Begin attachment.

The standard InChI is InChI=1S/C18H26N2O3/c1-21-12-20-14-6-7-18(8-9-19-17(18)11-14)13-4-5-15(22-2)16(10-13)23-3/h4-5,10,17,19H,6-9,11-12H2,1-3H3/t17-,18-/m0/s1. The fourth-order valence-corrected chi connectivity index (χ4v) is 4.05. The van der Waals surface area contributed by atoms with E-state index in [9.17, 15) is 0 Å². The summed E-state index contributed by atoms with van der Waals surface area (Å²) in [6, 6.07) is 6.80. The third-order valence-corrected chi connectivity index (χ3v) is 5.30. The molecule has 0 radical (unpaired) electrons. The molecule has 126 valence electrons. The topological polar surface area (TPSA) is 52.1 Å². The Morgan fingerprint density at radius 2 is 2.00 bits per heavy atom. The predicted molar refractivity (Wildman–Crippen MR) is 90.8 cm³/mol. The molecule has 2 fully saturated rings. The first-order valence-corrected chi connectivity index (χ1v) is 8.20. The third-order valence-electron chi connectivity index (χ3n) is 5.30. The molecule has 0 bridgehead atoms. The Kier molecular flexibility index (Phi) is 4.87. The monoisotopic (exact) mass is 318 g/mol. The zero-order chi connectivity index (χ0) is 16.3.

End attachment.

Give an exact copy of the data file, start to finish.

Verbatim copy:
The standard InChI is InChI=1S/C18H26N2O3/c1-21-12-20-14-6-7-18(8-9-19-17(18)11-14)13-4-5-15(22-2)16(10-13)23-3/h4-5,10,17,19H,6-9,11-12H2,1-3H3/t17-,18-/m0/s1. The fourth-order valence-corrected chi connectivity index (χ4v) is 4.05. The van der Waals surface area contributed by atoms with E-state index in [9.17, 15) is 0 Å². The summed E-state index contributed by atoms with van der Waals surface area (Å²) in [6, 6.07) is 6.80. The third-order valence-corrected chi connectivity index (χ3v) is 5.30. The molecule has 0 radical (unpaired) electrons. The molecule has 126 valence electrons. The topological polar surface area (TPSA) is 52.1 Å². The Morgan fingerprint density at radius 2 is 2.00 bits per heavy atom. The predicted molar refractivity (Wildman–Crippen MR) is 90.8 cm³/mol. The molecule has 2 fully saturated rings. The first-order valence-corrected chi connectivity index (χ1v) is 8.20. The third-order valence-electron chi connectivity index (χ3n) is 5.30. The molecule has 0 bridgehead atoms. The Kier molecular flexibility index (Phi) is 4.87. The monoisotopic (exact) mass is 318 g/mol. The zero-order chi connectivity index (χ0) is 16.3.